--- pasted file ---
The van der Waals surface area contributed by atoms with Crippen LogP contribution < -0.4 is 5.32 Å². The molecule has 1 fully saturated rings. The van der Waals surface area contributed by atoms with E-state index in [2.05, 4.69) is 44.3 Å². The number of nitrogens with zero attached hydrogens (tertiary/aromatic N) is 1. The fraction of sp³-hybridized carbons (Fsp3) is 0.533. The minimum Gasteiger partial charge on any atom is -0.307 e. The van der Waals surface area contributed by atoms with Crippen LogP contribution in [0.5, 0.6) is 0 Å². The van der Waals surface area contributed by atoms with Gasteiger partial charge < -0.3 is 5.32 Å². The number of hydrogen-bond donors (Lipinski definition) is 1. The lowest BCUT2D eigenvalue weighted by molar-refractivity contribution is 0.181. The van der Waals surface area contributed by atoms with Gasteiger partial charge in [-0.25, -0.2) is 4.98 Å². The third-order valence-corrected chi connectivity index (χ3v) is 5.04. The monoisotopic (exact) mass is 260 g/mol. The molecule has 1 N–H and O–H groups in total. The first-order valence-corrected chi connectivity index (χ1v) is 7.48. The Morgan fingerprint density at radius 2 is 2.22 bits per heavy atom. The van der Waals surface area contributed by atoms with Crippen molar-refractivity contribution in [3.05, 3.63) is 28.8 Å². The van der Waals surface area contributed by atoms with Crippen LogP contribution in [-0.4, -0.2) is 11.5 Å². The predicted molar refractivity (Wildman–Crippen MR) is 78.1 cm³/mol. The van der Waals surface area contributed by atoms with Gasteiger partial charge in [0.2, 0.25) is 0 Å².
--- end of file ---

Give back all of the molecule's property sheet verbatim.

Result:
The van der Waals surface area contributed by atoms with Crippen LogP contribution < -0.4 is 5.32 Å². The molecule has 1 fully saturated rings. The van der Waals surface area contributed by atoms with E-state index in [2.05, 4.69) is 44.3 Å². The number of nitrogens with zero attached hydrogens (tertiary/aromatic N) is 1. The fraction of sp³-hybridized carbons (Fsp3) is 0.533. The minimum Gasteiger partial charge on any atom is -0.307 e. The van der Waals surface area contributed by atoms with Crippen LogP contribution in [0.5, 0.6) is 0 Å². The van der Waals surface area contributed by atoms with Gasteiger partial charge < -0.3 is 5.32 Å². The number of hydrogen-bond donors (Lipinski definition) is 1. The lowest BCUT2D eigenvalue weighted by molar-refractivity contribution is 0.181. The van der Waals surface area contributed by atoms with Gasteiger partial charge in [-0.25, -0.2) is 4.98 Å². The third-order valence-corrected chi connectivity index (χ3v) is 5.04. The monoisotopic (exact) mass is 260 g/mol. The molecule has 1 N–H and O–H groups in total. The first-order valence-corrected chi connectivity index (χ1v) is 7.48. The Morgan fingerprint density at radius 2 is 2.22 bits per heavy atom. The van der Waals surface area contributed by atoms with Crippen molar-refractivity contribution in [3.05, 3.63) is 28.8 Å². The van der Waals surface area contributed by atoms with Crippen LogP contribution in [-0.4, -0.2) is 11.5 Å². The predicted molar refractivity (Wildman–Crippen MR) is 78.1 cm³/mol. The van der Waals surface area contributed by atoms with Gasteiger partial charge in [0.2, 0.25) is 0 Å².